RICS Consumer Guide to Home Surveys

How can an RICS member help?

When you buy, live in or sell a home, take advantage of professional expertise and independent advice by using estate agents and surveyors who are RICS members.

Your home is likely to be one of the most expensive purchases you ever make – you need to know as much as you can about the property before you buy it, live in it, and when you sell it so having a survey makes good sense – and could save you thousands of pounds and will give you peace of mind.

When buying a home Which? The Council of Mortgage Lenders and the Building Societies Association advise you to get a survey before you buy, and not just to rely on a valuation. A valuation is not a survey.

In Scotland, you are required by law to have a Home Report carried out on your property prior to marketing. The Home Report is a prescribed document which comprises of a single survey (with valuation), an EPC and a property questionnaire.

Using the services of an RICS regulated firm offers confidence because:

  • they give you clear, impartial and expert advice

  • they act in your interest

  • they are tightly regulated and have to follow strict rules of conduct – including having in place insurance to protect you

  • RICS members have to update their skills and knowledge throughout their careers, so you can rely on their expertise

  • you are protected by a complaints procedure and access to independent redress, for example through an Ombudsman scheme.

Look out for firms that are ‘Regulated by RICS’. Estate agents and surveying firms that are regulated by RICS are easy to spot as they use ‘Regulated by RICS’ on their stationery and promotional material.

What you can expect from a survey?

Surveys are a kind of ‘health check’ for buildings.

If you’re buying a home you should have a survey done before you enter into a contract. In Scotland, you will have access to a Home Report which includes a single survey, valuation, EPC and property questionnaire. The Home Report is commissioned by the seller but can be relied upon by the purchaser.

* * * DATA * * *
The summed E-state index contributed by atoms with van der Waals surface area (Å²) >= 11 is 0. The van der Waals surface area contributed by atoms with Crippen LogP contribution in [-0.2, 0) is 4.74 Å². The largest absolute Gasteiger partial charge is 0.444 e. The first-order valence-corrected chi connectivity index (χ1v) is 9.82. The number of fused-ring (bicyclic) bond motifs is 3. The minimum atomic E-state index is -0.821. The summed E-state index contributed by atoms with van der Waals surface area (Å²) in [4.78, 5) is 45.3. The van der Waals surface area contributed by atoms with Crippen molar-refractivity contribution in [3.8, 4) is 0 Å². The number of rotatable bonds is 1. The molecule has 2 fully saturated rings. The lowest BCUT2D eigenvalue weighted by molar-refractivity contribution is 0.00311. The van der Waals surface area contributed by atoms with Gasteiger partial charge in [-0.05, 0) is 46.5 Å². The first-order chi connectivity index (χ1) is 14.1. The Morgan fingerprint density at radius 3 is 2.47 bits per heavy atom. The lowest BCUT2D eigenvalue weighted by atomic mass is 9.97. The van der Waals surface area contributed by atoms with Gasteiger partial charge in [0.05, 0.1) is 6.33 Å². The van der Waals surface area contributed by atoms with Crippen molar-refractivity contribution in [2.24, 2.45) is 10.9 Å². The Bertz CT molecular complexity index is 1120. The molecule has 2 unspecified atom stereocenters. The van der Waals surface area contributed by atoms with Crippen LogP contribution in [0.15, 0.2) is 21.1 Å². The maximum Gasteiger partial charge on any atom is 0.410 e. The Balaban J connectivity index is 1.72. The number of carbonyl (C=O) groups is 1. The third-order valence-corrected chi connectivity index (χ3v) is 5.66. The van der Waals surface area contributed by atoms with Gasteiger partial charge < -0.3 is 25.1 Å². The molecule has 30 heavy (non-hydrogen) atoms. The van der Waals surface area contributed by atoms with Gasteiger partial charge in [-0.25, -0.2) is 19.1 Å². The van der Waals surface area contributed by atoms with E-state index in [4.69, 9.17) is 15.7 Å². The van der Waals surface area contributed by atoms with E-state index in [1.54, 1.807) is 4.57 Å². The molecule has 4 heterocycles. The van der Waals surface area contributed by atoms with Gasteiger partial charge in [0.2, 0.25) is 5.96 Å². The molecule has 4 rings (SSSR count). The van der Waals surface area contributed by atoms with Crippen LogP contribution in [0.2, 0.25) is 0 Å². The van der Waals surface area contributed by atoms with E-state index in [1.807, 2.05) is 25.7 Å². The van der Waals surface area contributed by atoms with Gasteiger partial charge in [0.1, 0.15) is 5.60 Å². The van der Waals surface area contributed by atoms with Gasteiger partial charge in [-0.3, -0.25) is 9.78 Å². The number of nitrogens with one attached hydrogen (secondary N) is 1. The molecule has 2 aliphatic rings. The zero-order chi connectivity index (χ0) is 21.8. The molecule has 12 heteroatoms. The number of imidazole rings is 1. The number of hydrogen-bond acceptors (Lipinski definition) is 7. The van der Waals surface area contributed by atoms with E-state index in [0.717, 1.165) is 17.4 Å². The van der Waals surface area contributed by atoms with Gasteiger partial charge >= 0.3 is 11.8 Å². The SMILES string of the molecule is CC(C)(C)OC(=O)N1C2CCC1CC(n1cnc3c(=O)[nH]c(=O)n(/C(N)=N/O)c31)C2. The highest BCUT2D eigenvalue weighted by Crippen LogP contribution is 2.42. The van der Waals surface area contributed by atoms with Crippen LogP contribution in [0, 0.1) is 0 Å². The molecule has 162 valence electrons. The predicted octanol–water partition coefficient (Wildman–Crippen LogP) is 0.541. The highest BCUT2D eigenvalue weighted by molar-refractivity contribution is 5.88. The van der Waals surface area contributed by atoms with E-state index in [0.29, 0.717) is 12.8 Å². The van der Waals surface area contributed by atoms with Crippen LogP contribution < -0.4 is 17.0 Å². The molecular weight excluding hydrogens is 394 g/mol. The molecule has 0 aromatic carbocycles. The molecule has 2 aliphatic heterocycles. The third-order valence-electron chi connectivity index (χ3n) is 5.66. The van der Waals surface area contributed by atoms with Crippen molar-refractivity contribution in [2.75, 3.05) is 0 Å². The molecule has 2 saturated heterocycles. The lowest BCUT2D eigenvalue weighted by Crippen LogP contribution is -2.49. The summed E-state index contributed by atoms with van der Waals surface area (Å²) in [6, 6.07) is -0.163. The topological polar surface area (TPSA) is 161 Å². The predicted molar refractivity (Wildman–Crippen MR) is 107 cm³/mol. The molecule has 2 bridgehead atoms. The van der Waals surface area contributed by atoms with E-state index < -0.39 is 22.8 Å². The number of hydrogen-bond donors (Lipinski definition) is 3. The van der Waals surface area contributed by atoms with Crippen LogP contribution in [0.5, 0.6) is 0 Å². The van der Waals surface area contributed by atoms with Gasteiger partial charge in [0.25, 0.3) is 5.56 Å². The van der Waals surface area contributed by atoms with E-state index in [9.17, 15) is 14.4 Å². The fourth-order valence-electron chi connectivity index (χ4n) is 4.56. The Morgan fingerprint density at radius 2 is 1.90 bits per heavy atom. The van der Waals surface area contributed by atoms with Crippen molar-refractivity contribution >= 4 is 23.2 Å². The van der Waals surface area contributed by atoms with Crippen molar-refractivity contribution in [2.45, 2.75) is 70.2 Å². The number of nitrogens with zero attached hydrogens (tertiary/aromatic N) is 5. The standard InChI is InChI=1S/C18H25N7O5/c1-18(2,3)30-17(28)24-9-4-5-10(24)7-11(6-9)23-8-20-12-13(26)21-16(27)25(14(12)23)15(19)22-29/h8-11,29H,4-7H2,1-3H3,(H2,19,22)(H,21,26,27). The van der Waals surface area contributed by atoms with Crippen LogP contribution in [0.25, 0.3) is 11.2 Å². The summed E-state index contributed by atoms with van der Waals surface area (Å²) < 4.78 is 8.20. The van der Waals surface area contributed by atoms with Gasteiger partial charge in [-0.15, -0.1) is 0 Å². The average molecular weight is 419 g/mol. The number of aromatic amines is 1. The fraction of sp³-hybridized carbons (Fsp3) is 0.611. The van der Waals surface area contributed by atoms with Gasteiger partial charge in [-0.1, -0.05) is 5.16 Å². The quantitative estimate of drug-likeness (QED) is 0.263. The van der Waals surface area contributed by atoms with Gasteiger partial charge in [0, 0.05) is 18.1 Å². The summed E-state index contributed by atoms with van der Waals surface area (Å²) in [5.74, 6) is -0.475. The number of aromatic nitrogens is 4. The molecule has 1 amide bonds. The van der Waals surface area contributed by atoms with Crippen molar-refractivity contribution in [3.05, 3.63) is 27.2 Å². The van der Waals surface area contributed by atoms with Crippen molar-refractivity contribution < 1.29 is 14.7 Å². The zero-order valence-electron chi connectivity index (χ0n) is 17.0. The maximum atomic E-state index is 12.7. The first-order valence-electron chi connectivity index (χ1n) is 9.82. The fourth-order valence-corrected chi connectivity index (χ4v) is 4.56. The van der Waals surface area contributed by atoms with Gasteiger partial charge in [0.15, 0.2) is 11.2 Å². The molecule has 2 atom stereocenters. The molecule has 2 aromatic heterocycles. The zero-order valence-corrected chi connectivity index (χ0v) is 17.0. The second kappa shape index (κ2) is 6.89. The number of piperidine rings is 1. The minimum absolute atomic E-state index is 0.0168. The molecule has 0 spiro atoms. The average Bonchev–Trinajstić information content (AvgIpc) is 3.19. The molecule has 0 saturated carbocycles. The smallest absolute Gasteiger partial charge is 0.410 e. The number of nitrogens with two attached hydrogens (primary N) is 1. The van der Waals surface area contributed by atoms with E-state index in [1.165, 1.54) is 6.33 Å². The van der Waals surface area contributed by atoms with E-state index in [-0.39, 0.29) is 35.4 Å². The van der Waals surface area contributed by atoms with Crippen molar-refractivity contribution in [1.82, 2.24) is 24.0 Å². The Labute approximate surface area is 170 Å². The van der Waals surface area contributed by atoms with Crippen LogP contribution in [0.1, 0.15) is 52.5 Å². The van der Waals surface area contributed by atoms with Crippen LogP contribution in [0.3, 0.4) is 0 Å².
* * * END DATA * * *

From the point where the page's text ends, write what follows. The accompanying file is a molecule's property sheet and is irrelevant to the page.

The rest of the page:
A survey can actually save you money. If there are problems, you can often re-negotiate the sale price of the home to reflect the cost of necessary repairs – or you may even decide you don’t want to buy it at all.

If you’re selling a home a survey can help you secure the agreed price and protect the sale. In Scotland, the law requires you to obtain a Home Report.

Your surveyor will report on all the parts of the home that can be easily reached and seen in accordance with terms of engagement agreed with you beforehand.

There are three levels of surveys undertaken by RICS members:

  • Level 1 — RICS Condition Report

  • Level 2 — RICS HomeBuyer Report

  • Level 3 — RICS Building Survey.

There are also other surveys available from RICS members too.

Talk them through with an RICS member – they’ll be happy to discuss your particular concerns in more detail and help you decide which type of survey is right for you.

If you’re interested in making structural changes to a home or you think there may be a damp or dry rot problem, an RICS member will be able to advise you about this too.

Their report is designed to help you make a more informed decision. Costs vary according to which type of survey you have, but all can offer reassurance.

Lender’s valuation and Energy Performance Certificate

A lender’s valuation is usually required when you are buying a home. It isn’t a survey. It’s a limited check on the home that your mortgage lender carries out to ensure it’s worth the money they’re lending you.

They’ll probably ask you to pay for the valuation. Lenders may provide a copy of the mortgage valuation to the buyer but it is unlikely to cover items of detail which would be picked up in a survey.

There may be problems in the property that would cost a huge amount to put right – and they won’t appear in the valuation report. This is why it’s really important you have a survey. An RICS surveyor is fully qualified to carry out a survey before you buy your home.